Allison Berg: The Dog (that's what we're going to keep calling him, because that's what we're used to) always loved to tell a good story, and if you had the time, he had one. Not always necessarily a true story, but that was okay with us. I never met anyone who had such a way with (mostly dirty) words—The Dog could keep you entertained for hours; we knew right away he should be on camera.
Other people have tried to tell The Dog's story, but you formed a bond that gave you incredible access. Why do you think he was so eager to tell his story to you two in particular?
Frank Keraudren: I think it was a mixture of things. At first, John loved the attention. He made us jump through hoops—he'd tell people who contacted him, "You have to get me a copy of the film on VHS in Portuguese," and he wasn't kidding at all—but we didn't mind.
He probably liked the fact that we were 'local,' from New York. (John spent his entire life here, except for the prison years, and was as much of a New Yorker as you could be.) After a while, he had us meet his mother, and we all really got along. I think if she hadn't liked us, it would have been difficult to go much further.
Allison Berg: Also, Frank and I don't get very shocked by things, we appreciated The Dog's sense of humor, and I think he liked being around us. We spent a ton of time with The Dog and his mom without cameras, including dinners, birthdays, blizzards, watching Lifetime movies, and The Dog's failed attempt to come to my apartment during the 2003 blackout. (That's another story.)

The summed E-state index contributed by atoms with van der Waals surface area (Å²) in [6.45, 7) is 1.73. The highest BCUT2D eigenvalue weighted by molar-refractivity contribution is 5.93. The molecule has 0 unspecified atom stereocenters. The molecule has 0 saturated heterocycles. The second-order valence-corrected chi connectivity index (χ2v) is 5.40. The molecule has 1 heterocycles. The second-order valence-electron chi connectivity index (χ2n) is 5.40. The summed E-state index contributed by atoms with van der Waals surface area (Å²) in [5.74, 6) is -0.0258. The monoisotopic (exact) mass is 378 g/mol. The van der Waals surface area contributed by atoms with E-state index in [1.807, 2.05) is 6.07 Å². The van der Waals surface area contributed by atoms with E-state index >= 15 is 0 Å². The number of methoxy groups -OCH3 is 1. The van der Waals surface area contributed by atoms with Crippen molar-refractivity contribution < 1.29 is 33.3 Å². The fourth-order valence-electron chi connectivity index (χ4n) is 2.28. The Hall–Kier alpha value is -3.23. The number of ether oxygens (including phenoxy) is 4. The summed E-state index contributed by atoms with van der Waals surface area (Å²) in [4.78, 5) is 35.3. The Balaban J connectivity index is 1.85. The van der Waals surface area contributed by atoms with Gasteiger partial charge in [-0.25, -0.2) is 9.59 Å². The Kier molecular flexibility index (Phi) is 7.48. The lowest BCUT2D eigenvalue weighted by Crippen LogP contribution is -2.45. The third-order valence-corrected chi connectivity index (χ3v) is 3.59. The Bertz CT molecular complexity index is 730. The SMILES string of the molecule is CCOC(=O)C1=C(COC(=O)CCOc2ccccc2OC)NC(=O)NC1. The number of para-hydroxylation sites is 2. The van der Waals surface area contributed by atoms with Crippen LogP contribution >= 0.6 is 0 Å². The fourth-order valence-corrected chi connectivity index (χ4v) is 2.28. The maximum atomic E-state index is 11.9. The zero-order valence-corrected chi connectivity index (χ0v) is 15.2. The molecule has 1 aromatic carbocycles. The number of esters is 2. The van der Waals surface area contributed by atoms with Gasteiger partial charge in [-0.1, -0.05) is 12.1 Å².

Frank Keraudren: As much as The Dog seems like a guy who would talk to anyone about his story, he actually wasn't. It took a lot of effort and trust before he would go beyond the obvious re-telling of the bank heist and "I'm the guy from Dog Day Afternoon." Ultimately, it's hard to tell why we formed such a bond. I guess we had to be very open and exposed to him, and be honest about everything, because he wouldn't have put up with anything that wasn't.
John is an outlandish, candid character who speaks his mind. What was he like to be with? Was it exhausting?
Frank Keraudren: Everything with The Dog was a wild ride. You never knew what mood he would be in. He could be hysterically funny, manic, unpredictable, threatening, potentially dangerous, manipulative... It was rarely easy—and definitely exhausting—but also a very interesting human experience.
Allison Berg: And the same qualities that made him a great documentary subject were the same ones that made him difficult to film: he wanted to be in control of everything; he had obsessions and compulsions where nothing could get done until something or another was satisfied; he loved to test everyone's boundaries; he delighted in making people feel uncomfortable; and you could never say "no"—it would lead to a complete shutdown. I guess you could say we had to proceed with caution.
Being with John is an unforgettable experience. (Although I'm sure I've blocked some of it out.) It's also infuriating. It basically runs the full gamut of emotions, for reasons you'll understand better once you see the film.
When you started out, I imagine you never dreamed this project would consume over a decade of your lives. Why is this project so important to you?
Allison Berg: I tend to describe the time that we were shooting this film as "falling down the rabbit hole"—I became a bit obsessed myself, and didn't quite realize that the pursuit of telling The Dog's story had become an all-encompassing life experience.